Standing up to the NRA? Now that would be courageous

National Rifle Association of AmericaGun ControlPoliticsInterior PolicyPersonal Weapon ControlWorld War II (1939-1945)

Richard Vatz takes us on a meandering journey in his op-ed "Who will be our next profiles in courage?" (Jan. 15). He wonders "Where do our current leaders land on the courage criterion? ... Will they recognize, as one of my colleagues puts it, that outrage about the Newtown school shootings doesn't justify policies that cannot possibly stop or minimize such outrages?"

It amazes me that leaders in our nation, which is rightfully proud of the contributions and enormous sacrifices made by "the greatest generation" in fighting World War II, go weak-kneed when confronted by the National Rifle Association. Mr. Vatz's colleague's unilateral surrender statement, that enacting rational policies to combat the horrific slaughter of innocent six-year-olds "cannot possibly stop or minimize such outrages," is a stunning admission of defeat, a point commonly made by the gun rights crowd.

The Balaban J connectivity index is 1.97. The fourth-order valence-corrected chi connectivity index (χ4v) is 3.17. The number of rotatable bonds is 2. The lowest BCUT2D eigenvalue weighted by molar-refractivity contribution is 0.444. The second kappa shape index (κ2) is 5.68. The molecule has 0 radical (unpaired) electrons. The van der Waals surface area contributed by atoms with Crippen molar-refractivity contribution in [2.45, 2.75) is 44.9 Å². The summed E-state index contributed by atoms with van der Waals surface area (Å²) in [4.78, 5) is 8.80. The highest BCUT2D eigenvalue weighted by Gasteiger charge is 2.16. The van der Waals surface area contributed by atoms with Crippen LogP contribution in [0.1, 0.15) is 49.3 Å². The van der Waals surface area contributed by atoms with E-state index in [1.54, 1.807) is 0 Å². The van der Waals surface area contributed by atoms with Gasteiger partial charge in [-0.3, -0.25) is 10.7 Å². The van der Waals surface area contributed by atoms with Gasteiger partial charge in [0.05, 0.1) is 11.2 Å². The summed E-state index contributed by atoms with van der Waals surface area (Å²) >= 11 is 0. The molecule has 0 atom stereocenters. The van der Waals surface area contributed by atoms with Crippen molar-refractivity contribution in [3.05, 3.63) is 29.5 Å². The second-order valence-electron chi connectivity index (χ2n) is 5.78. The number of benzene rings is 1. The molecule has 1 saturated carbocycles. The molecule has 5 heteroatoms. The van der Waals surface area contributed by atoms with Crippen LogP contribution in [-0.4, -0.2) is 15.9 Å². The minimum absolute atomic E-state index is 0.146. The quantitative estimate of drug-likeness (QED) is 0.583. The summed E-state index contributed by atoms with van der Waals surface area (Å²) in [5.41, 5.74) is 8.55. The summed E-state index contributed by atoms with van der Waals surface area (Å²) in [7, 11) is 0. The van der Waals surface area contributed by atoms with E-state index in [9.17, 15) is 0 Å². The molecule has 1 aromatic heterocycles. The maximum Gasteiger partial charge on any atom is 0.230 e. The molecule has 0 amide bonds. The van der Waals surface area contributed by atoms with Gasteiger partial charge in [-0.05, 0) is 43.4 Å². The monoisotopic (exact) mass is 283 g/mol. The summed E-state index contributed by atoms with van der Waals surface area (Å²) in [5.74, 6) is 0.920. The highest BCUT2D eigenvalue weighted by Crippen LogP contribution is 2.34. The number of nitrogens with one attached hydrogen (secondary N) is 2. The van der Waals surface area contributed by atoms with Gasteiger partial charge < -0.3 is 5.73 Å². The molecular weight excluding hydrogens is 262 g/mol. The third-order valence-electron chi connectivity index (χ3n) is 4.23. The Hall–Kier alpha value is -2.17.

Guns kill nearly 30,000 people every year in the U.S., a toll many consider a small price to pay for the Second Amendment. Rational countries would treat this death toll as the public health crisis it is. We give immunity to gun manufacturers and gun shops.

Professor Vatz, given an opportunity to define as courageous leaders who would push back against the NRA and the merchants of death, instead defines the exact opposite of courage that may well doom our country to more senseless deaths.

Tim Eastman, Baltimore

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